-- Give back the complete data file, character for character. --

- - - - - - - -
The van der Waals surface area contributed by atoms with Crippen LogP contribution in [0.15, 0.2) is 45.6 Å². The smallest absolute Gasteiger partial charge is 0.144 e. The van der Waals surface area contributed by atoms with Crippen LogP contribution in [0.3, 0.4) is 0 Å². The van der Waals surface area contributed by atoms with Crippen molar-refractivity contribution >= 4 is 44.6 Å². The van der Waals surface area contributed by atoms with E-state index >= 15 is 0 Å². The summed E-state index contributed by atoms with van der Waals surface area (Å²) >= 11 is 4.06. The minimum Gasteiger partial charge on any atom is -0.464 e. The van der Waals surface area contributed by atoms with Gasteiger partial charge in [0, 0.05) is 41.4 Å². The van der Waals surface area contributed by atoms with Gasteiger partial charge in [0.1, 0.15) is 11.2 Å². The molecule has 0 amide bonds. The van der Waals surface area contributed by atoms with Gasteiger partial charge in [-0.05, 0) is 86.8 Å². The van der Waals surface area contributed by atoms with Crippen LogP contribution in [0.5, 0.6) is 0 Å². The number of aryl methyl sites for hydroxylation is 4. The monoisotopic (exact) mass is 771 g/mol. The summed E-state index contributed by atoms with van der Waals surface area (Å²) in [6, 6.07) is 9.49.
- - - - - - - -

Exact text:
The van der Waals surface area contributed by atoms with Crippen LogP contribution in [0.15, 0.2) is 45.6 Å². The smallest absolute Gasteiger partial charge is 0.144 e. The van der Waals surface area contributed by atoms with Crippen LogP contribution in [0.3, 0.4) is 0 Å². The van der Waals surface area contributed by atoms with Crippen molar-refractivity contribution >= 4 is 44.6 Å². The van der Waals surface area contributed by atoms with E-state index >= 15 is 0 Å². The summed E-state index contributed by atoms with van der Waals surface area (Å²) >= 11 is 4.06. The minimum Gasteiger partial charge on any atom is -0.464 e. The van der Waals surface area contributed by atoms with Gasteiger partial charge in [0, 0.05) is 41.4 Å². The van der Waals surface area contributed by atoms with Gasteiger partial charge in [0.1, 0.15) is 11.2 Å². The molecule has 0 amide bonds. The van der Waals surface area contributed by atoms with Gasteiger partial charge in [-0.05, 0) is 86.8 Å². The van der Waals surface area contributed by atoms with Crippen LogP contribution in [0.5, 0.6) is 0 Å². The number of aryl methyl sites for hydroxylation is 4. The monoisotopic (exact) mass is 771 g/mol. The summed E-state index contributed by atoms with van der Waals surface area (Å²) in [6, 6.07) is 9.49.